What should the 'gay blood donation' question be?

inspired by this thread
OK, so if you are a man trying to donate blood in the US, they ask you, “have you had sex with another man, even once, since 1977?”

A lot of people think that’s unreasonable. Young gay and bisexual men are the only group among whom HIV infection is growing (warning - PDF). Still, prostitute-usage and sharing needles are (I think) only a one-year suspension from blood donation (I think).

What should the question(s) be about identifying high-risk HIV-infection groups, to keep the blood supply HIV-free?

If current donors organized a boycott against donating until the question(s) changed, would it affect any change? Do current donors have a moral responsibility to try to affect change? Is it outweighed by the moral responsibility to give blood if you can?

http://www.redcrossblood.org/donating-blood/eligibility-requirements/eligibility-criteria-alphabetical-listing

I think it should be a blanket one year ban after participating in any high risk sexual behavior heterosexual or homosexual.

Define “high risk sexual behavior”.

Unprotected sex or sex with a high risk group. Prostitutes, intervenes drug users, those infected with a STD would be examples of high risk.

what I find unreasonable is that if they are in a committed relationship and have been monogamous since before 77, they still cant donate, whereas some one can have slutted around heterosexually until some random time 2 years ago can donate.

Frankly, if someone can pass the HIV/STD test, suck the blood out of them. I don’t care who they sleep with.

The real risk is having lots of partners, or having sex with someone who has had lots of partners. If you and your partner are completely monogamous, nothing you do in bed is going to put you at any risk whatsoever for HIV. Doesn’t matter what sex you are or your partner is.

The problem, of course, is that it’s hard to be absolutely sure that your partner is monogamous.

I think a good criterion would be:

  1. No sex for money or other payment.

  2. No IV drug use not prescribed by a doctor.

  3. Either monogamous (homosexual or heterosexual) with a partner who is, to the best of your knowledge, also monogamous OR you used a condom with no evidence of breakage or leakage every time you had sex, for the past two years.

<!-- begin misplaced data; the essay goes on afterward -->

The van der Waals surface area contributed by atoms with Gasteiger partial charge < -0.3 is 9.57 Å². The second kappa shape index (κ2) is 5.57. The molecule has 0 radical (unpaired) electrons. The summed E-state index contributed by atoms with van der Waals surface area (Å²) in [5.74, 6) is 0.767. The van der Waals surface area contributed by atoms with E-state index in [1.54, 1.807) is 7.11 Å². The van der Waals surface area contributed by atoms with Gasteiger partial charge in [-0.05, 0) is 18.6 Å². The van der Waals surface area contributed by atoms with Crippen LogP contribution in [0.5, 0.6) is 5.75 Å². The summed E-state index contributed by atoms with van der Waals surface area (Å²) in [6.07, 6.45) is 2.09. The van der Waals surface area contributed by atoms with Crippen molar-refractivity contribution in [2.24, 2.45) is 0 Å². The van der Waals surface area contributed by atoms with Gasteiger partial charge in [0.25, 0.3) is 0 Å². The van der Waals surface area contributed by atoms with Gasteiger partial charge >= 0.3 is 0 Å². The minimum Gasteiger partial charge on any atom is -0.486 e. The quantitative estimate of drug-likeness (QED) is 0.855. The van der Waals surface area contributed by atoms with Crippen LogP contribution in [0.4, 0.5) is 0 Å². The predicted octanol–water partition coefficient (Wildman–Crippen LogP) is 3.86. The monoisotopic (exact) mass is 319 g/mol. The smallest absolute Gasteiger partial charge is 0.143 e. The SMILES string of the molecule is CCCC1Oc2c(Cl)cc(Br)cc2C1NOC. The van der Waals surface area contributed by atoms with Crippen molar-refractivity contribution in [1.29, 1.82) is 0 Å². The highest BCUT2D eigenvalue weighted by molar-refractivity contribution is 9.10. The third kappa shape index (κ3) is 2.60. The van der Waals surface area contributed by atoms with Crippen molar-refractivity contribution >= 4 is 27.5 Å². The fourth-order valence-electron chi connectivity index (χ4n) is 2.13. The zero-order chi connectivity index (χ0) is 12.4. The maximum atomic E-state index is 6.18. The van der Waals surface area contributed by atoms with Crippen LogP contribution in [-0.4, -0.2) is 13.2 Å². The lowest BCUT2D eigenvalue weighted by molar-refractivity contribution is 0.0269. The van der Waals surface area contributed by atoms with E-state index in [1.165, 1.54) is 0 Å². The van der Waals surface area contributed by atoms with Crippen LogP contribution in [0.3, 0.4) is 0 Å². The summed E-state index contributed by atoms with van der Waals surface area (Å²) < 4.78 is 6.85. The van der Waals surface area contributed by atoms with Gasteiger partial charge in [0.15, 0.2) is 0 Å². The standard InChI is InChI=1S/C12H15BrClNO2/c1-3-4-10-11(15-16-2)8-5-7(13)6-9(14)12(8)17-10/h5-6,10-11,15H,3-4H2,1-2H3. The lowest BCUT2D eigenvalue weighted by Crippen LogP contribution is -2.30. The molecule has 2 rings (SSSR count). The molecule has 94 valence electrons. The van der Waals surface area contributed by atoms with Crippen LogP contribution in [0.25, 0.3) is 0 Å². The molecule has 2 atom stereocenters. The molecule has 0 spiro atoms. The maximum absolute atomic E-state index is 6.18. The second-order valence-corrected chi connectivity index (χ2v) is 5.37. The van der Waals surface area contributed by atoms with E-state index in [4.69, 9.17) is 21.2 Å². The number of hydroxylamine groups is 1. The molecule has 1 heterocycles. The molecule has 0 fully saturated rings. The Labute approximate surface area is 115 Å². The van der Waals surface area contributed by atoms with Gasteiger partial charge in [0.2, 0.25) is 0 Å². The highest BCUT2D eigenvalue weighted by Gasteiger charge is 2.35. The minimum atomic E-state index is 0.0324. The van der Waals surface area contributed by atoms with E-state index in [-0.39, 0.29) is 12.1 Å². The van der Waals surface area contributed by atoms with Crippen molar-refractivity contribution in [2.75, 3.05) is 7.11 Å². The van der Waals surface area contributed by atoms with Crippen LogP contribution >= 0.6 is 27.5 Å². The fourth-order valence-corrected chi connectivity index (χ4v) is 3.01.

Some sort of limit on the number of sex partners you’ve had over the past two years or since your most recent negative HIV test might be reasonable, as well.

If you had become infected with HIV wouldn’t you still be infected a year later?

I would like to see it changed to one year deferral for non-monogamous male-to-male sexual contact (whether protected or not- that is never a factor in any sexual contact questions). That would put it in the same category as other statistically higher risk behaviors. I work in blood, and I hate to turn people down for that reason. I always try not to embarrass them.

It disappoints me when people refuse to donate because they disagree with current FDA regulations. That hurts the people who need blood, gay men included.

[quote=“bup, post:1, topic:529215”]

inspired by this thread
Still, prostitute-usage and sharing needles are (I think) only a one-year suspension from blood donation (I think).

QUOTE]

Using a needle even once since 1980 for drugs not prescribed for you by a physician is an indefinite deferral, as is taking payment for sex since 1977. Paying for sex is one year.

The problem is that the number of partners is not as important as the type of sex. Before we met, both my partner and I had sex with literally thousands of men. But I have never had an STD, and he had only one . . . back when he was a teenager . . . that was cured by penicillin.

So they may have to ask more than one question.

Couldn’t the date be moved up at least?
Is it possible to have contracted HIV in 1978 and not know it yet? 22 years later? I can see that date being legitimate in 1985 (when the Red Cross started asking it) but now?